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A worrying Vanity Fair report claims President Trump is increasingly "unstable" and "unraveling," with even his closest advisers expressing concern that the president might not make it a full term. In addition to Trump's unrestrained tweet storms and his alleged feuds with his own Cabinet, Trump reportedly vented to his security chief Keith Schiller: "I hate everyone in the White House! There are a few exceptions, but I hate them!"

Stephen Bannon, Trump's onetime campaign adviser and recently ousted top aide, has reportedly expressed his own doubts about Trump being allowed to continue in the White House much longer: "According to a source, Bannon has told people he thinks Trump has only a 30 percent chance of making it the full term," Vanity Fair writes.

Chief of Staff John Kelly is additionally scrambling to contain Trump, Vanity Fair reports, and "outside calls to the White House switchboard aren't put through to the Oval Office." While there is not much anyone can do to wrest Trump's phone away from him to keep him off Twitter, insiders are allegedly relieved that the president is staying off air.

The White House offered a different version of the story: "The president's mood is good and his outlook on the agenda is very positive," an official reassured. Read the full report at Vanity Fair. Jeva Lange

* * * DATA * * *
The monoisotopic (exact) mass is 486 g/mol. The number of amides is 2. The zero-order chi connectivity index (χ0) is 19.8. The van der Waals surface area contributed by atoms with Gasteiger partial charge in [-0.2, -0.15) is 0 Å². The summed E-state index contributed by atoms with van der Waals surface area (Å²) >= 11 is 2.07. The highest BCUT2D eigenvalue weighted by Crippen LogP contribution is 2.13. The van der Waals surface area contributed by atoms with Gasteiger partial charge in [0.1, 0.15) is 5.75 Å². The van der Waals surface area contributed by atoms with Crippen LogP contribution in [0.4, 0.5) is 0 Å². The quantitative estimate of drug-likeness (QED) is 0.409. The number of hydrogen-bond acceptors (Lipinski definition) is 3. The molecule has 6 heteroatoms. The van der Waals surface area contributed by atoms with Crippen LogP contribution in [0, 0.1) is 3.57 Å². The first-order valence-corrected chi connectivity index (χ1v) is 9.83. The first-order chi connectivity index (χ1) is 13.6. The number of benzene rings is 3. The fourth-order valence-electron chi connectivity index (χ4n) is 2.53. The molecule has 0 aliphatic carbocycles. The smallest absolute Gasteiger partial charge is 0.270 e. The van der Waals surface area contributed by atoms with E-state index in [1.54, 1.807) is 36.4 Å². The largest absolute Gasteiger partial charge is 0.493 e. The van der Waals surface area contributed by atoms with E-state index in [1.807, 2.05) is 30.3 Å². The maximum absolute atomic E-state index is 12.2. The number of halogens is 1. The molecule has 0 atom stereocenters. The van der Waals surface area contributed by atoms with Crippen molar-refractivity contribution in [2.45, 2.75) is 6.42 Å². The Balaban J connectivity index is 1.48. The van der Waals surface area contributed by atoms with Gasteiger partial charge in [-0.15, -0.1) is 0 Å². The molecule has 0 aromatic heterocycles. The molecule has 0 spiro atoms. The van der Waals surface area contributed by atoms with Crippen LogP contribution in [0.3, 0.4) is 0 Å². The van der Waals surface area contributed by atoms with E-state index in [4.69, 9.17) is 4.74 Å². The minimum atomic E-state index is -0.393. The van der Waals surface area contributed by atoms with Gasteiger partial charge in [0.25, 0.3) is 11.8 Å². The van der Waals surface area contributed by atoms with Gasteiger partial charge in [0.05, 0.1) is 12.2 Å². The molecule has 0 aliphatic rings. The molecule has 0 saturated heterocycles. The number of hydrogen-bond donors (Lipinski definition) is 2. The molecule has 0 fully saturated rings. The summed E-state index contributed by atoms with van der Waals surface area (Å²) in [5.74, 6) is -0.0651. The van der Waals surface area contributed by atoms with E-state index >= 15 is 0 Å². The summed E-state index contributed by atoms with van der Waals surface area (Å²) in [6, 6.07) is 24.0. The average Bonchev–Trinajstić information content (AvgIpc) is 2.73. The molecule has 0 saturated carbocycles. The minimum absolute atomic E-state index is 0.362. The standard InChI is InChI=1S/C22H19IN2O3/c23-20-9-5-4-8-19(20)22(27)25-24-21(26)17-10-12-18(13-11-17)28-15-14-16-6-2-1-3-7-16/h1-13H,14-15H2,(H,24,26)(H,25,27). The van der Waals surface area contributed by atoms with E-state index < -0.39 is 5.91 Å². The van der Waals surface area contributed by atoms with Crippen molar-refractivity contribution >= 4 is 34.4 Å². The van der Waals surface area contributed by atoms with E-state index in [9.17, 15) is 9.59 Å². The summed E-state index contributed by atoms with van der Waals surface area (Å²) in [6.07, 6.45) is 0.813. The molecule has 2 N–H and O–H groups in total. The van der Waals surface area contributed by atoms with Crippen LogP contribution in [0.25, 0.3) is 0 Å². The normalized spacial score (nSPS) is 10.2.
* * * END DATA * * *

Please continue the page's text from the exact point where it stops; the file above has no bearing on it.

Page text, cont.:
October 10, 2017
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NFL Hall of Famer and former Chicago Bears coach Mike Ditka dismissed athletes' protests during the national anthem by claiming, "I don't see all the social injustice that some of these people see," during a cringe-worthy interview with Westwood One's Jim Gray on Monday, the Chicago Sun-Times reports.

"There has been no oppression in the last 100 years that I know of," Ditka, 77, went on. "Now maybe I'm not watching it as carefully as other people."

Controversy has surrounded players' decisions to kneel during the national anthem in protest of police brutality since the NFL season began, drawing in even President Trump. Ditka, though, seemed particularly unsympathetic, apparently writing off the entire civil rights movement in his comments Monday.

"I don't know what social injustices [there] have been," Ditka said. "Muhammad Ali rose to the top. Jesse Owens is one of the classiest individuals that ever lived. Is everything based on color? I don't see it that way."